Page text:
Sultan Mosque, Singapore

Sultan Mosque, Singapore

A. Overview

In 1819 the Sultan Hussain build a mosque, in Kampong Glam, the area was inhabited by the Malays and Islam. The mosque was built not far from the palace, the traditional mosque-shaped archipelago with three tiered pyramid roof. The funds of the mosque came from local donations as well as Muslim pilgrims from East India Company contribution of $ 3000. Construction of the mosque began in 1824 and completed in 1826.

Management of the mosque led by Alauddin Shah, the grandson of Sultan Hussain, until 1879. When Alauddin Shah's death, management of the mosque followed by five Muslim community leaders there. In 1914 land tenure was extended by the Government of British mosques in Singapore for a period of 999 years, starting from 1914. It was also established new management of the mosque, called the Trustees with two representatives from each faction of the Muslim community in Singapore is made up of Malay, Javanese, Bugis, Arab, Tamil and North India, to represent the diversity of the Muslim community in Singapore. Members of the Trustee at that time was Syed Abdulrahman bin Shaik Alkaff and Shaik Abu Baker ibn Taha Mattar (Arabic); Inche Amboo 'Haji Kamaruddin bin Abdul Malek and Saim (Bugis); H. Wan Abdullah bin Omar and A. Jalil bin H. Haroon (Malay); H. Mohamed Amin bin Abdullah and H. Eusofe bin Mohamed H. Mohamed Noor (Java); Hadjee bin Mahmood Dawood and Mohamed bin Mahmood Sahab (North India), and Mohamed Kassim Marican and Yavena Abdulcader Sultan (Tamil).

Until now the Sultan Mosque in Singapore still stands firmly in place the building was first established, becoming one of the oldest and largest mosque in Singapore, with a capacity of 5000 pilgrims. Sultan Mosque in Singapore to get recognition from the Government of the Republic of Singapore as a national monument on 14 March 1975. His status is now owned and managed by the Majlis Ugama Islam Singapore (MUIS).

When first built in 1826, the Sultan Mosque in Singapore has the architecture of Java, because Java was built by the Muslim community which is a group of early traders in Singapore. Java architecture is realized in the form of three-tiered pyramid roof. In 1924, the mosque was expanded and rebuilt. Architect Denis Santry of Swan and Maclaren adopt the style of Mughal Sarasenik or Gothic style complete with a tower.

In the 1900s Singapore was a trading center of Islam. Sultan Mosque is no longer able to accommodate a rapidly growing congregation. In 1924, commemorating one hundred years of the founding of the mosque, mosque or trustee agrees to establish a new, larger mosque, replacing the old mosque in the same location with the additional land from the royal family. New mosque was designed by architect Denis Santry. All the financing is borne by the family of the Sultan and the contribution of the Muslim community in Singapore, including a green glass bottle donations from the poor, which is then used as ornament under the dome of the mosque. The next improvement made in 1960 to improve the main hall of the mosque. Then in 1993 the Sultan Mosque in Singapore are equipped with an auditorium and multipurpose hall.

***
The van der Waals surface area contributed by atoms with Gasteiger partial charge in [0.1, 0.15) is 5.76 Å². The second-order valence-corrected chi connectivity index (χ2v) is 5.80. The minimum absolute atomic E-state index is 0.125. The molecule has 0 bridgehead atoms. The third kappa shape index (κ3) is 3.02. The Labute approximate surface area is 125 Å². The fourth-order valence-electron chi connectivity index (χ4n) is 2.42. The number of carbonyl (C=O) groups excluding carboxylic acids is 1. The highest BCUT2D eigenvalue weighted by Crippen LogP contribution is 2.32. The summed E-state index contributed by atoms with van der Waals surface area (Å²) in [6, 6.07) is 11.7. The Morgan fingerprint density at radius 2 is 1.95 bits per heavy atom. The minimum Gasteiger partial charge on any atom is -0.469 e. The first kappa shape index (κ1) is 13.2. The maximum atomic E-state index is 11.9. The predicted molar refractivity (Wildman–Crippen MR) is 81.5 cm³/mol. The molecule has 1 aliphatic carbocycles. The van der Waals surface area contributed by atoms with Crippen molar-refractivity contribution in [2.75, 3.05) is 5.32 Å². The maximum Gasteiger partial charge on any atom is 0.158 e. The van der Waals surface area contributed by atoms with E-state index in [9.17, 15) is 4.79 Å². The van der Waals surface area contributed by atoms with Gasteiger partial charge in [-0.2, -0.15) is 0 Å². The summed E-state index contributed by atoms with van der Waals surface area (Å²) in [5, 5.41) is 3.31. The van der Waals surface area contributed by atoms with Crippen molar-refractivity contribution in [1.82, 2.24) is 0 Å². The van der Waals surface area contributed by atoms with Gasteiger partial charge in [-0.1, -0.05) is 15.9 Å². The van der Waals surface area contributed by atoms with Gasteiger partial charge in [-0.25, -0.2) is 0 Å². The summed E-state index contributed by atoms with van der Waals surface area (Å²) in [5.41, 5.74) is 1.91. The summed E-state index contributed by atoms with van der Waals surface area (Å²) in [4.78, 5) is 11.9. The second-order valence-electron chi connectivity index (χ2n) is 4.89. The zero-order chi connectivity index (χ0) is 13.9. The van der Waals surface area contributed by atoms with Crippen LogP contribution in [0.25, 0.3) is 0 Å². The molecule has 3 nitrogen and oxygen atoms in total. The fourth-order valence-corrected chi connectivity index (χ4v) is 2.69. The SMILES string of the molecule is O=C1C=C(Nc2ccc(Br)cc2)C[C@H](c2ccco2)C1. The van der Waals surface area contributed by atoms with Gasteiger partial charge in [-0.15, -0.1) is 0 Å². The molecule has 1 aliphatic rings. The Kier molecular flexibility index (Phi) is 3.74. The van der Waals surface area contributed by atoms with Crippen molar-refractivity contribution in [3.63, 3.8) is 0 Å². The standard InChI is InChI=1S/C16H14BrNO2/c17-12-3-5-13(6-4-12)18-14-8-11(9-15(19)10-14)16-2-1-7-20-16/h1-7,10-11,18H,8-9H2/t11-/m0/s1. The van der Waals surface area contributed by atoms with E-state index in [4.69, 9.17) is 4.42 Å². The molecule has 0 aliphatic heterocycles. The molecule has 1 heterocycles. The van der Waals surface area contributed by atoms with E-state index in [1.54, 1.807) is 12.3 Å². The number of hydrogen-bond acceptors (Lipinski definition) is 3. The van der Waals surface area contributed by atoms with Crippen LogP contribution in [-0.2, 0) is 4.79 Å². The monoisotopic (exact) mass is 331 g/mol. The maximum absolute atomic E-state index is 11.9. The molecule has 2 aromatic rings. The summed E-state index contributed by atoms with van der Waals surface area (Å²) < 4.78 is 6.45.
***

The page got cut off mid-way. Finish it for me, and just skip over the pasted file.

B. Feature

Sultan Mosque Singapore has a variety of activities, both routine and activities at particular moments. In the Sultan Mosque in Singapore also held special lectures for Indonesian workers, ie, every second Sunday week and four weeks each month. Daily activities at the Sultan Mosque in Singapore not only the implementation of praying five times, but also the daily study and received a visit from any party, including excursions. Mosque provides free tour guide to give an understanding to visitors about the history of the mosque as well as about Islam. A Japanese Muslim who is married to Muslims in Singapore provides a self to be a guide for Japanese tourists in this mosque. In 2010 the Sultan Mosque in Singapore get a gift from MUIS (Assembly Ugama Islam Singapore) for his efforts to attract foreign tourists.
C. Location

Location of the Sultan Mosque in Singapore is situated between tall buildings in the area of ​​North Bridge Road, such as Parkview Square, the Golden Landmark Hotel, Raffles Hospital, Bugis Junction, and the Hotel Inter-Continental. Among the modern buildings, this old mosque retains its aura as one of the Islamic center in the island state of Singapore which supersibuk. The name of the streets around the mosque is still enshrined as the original, such as Kandahar Street, Baghdad Street, Arab Street, and Bussorah Street. The address of the Sultan Mosque in Singapore are: No. 3 Muscat Street, Kampong Glam, Singapore 198833, Phone: +65 62934405
D. Access

Sultan Mosque is located in the middle of town which is the trade area, making it very easy to get to the location of the mosque. The travelers who will visit this mosque to ride a city bus or charter taxi easily found anywhere.
E. Ticket Prices

Will not charge or ticket for entry into this mosque. Visitors are expected to provide assistance only seikhlasnya into the donation box for the mosque care costs.
F. Accommodation

Being situated in the bustling commercial area, around the courtyard are a lot of traders who provide a variety of purposes for pilgrims or travelers. There is a restaurant that provides food and beverages as well as dishes typical Malay, Minang, Javanese, Indian, Arabic, Thai, as well as other dishes. There are also shops that provide photo printing services and sale of cameras and various souvenirs of the liver (souvenir) others. There are also many hotels are not far from the location of this mosque.

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